Now, taking a look at this visualisation:

Looking at it for the first time I thought it was pretty boring…just lines and grooves. But when I read the background information and applied it, my whole perception of it changed. It became, as Andrew said in the lecture, a “network of data visualisation.” Very complex and fascinating – every single line, groove and colour that is visible in the visual has a different meaning and contributes to the network as a whole.

“Each arc represents a unique person, where the yellow color denotes how long they lived before being shot, and the white color how long they could have lived. Each arc is clickable and reveals more detailed information about that casualty.”

It is quite shocking how much of an impact a visualisation can have once the facts behind it are applied. It is also amazing to think that you can invent a very complex network visualisation or very simple one out of the same information. For example, you could make a scientific graph to represent what 200 calories look like, or you could simply use two photos:

So next time you look at a visualisation, don’t judge it until you have read up on the background info, and think about the endless ways you could create another visualisation to represent exactly the same thing.

Why the “Cyber Commons” could never be conquered #Commons

18 Apr

There is a lot of debate about the advantages and disadvantages of the Internet as a global ‘common ground,’ and whether it has the potential to be destroyed.

Unlike (as Andrew addressed at the start of lecture 6) the ‘traditional’ commons of the 17th, 18th and 19th Century like pasture, piscary, turbary and pannage..the ‘cyber commons’ is a much wider and diverse creative use of space that is essentially ‘unlimited.’ It can be argued that because it is such a wide common ground, it is much more open to abuse that cannot easily be regulated. It’s not just a case of poisoning or throwing some of your pigs off the common land because you’ve got too many and they’re eating all the grass, it’s a case much more subtle that can have personally damaging effects. The cyber commons can unfortunately be place for bullying, child porn, piracy, “trolling,” “astroturfing,” and just cruel amusement. George MonBiot, an environmental activist who has worked as radio producer of BBC wildlife programs, a current affairs producer for World Service, is an author of several books and currently a writer for the Guardian addresses the issue of “astroturfing” on his website; Monbiot believes these people/entities take advantage of the Internet’s ‘common ground,’ and as a result destroy the quality of work produced by both respected individuals and large corporations. He speaks of the effects of ‘austroturfing’ by a particular PR company.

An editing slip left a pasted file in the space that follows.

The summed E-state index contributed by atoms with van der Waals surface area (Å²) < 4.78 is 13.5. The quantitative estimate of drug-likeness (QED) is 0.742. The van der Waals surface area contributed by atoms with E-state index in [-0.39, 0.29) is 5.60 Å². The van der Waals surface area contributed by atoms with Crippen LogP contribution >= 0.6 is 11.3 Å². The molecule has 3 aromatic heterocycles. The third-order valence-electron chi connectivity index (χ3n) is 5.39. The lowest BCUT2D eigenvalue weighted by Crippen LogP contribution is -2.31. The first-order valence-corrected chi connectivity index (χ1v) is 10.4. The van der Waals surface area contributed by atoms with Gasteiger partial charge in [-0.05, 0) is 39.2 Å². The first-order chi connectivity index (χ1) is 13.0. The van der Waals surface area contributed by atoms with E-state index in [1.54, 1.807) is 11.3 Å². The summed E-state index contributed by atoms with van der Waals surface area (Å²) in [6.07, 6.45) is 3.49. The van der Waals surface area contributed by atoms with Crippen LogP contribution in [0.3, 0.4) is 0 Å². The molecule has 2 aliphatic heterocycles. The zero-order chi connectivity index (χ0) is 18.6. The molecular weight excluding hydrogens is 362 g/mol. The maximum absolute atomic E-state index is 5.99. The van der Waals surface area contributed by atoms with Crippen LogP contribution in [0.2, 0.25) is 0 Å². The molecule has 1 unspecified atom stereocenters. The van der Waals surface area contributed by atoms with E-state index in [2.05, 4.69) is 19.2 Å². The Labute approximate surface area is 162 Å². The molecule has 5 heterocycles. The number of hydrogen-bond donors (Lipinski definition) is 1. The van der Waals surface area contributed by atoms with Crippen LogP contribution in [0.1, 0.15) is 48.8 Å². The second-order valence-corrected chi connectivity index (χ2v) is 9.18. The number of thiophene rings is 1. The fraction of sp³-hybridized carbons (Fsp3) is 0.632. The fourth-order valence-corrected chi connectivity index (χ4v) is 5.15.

“I first came across online astroturfing in 2002, when the investigators Andy Rowell and Jonathan Matthews looked into a series of comments made by two people calling themselves Mary Murphy and Andura Smetacek. They had launched ferocious attacks, across several Internet forums, against a scientist whose research suggested that Mexican corn had been widely contaminated by GM pollen.”

He also speaks about his concern that abusive comments and discussions only tend to come up when there’s money at stake.

“..discussions of issues in which there’s little money at stake tend to be a lot more civilised than debates about issues where companies stand to lose or gain billions: such as climate change, public health and corporate tax avoidance. These are often characterised by amazing levels of abuse and disruption.”

Although the “cyber commons” may be taken advantage of by certain users, certain laws have been formed to help regulate this abuse such as the Competition and Consumer Act of 2010 and Australian Copyright Act 1968. With these regulations in mind, Monbiot firmly still believes that “We’re in danger of losing this global commons as it comes under assault from an army of trolls and flacks, many of them covertly organised or trained.” Now, I think Mobiot’s argument is completely out of proportion. Unlike 18th Century commons, the Internet is a resource that is not scarce. The commons of the Internet is so huge, so diverse, and forever growing through different networks that we could never be in danger of losing it completely.

The digital commons has the authority of giving any ordinary person a chance to have their profiles, opinions, books, artworks, movies, photos, essentially any creative works published. Yes, there is a chance of abusive comments, trolling or copyright, but these issues can both be ignored or dealt with legally is necessary. Quality work that is viewed, shared, and appreciated by thousands globally cannot be crushed by ‘an army of trolls’ or ‘abusive opinions,’ as they are just not strong enough to hold their ground.

Take a look at the creative commons formed by Kickstarter. This is a network that has clear creative and legal authority, and this is forever expanding globally.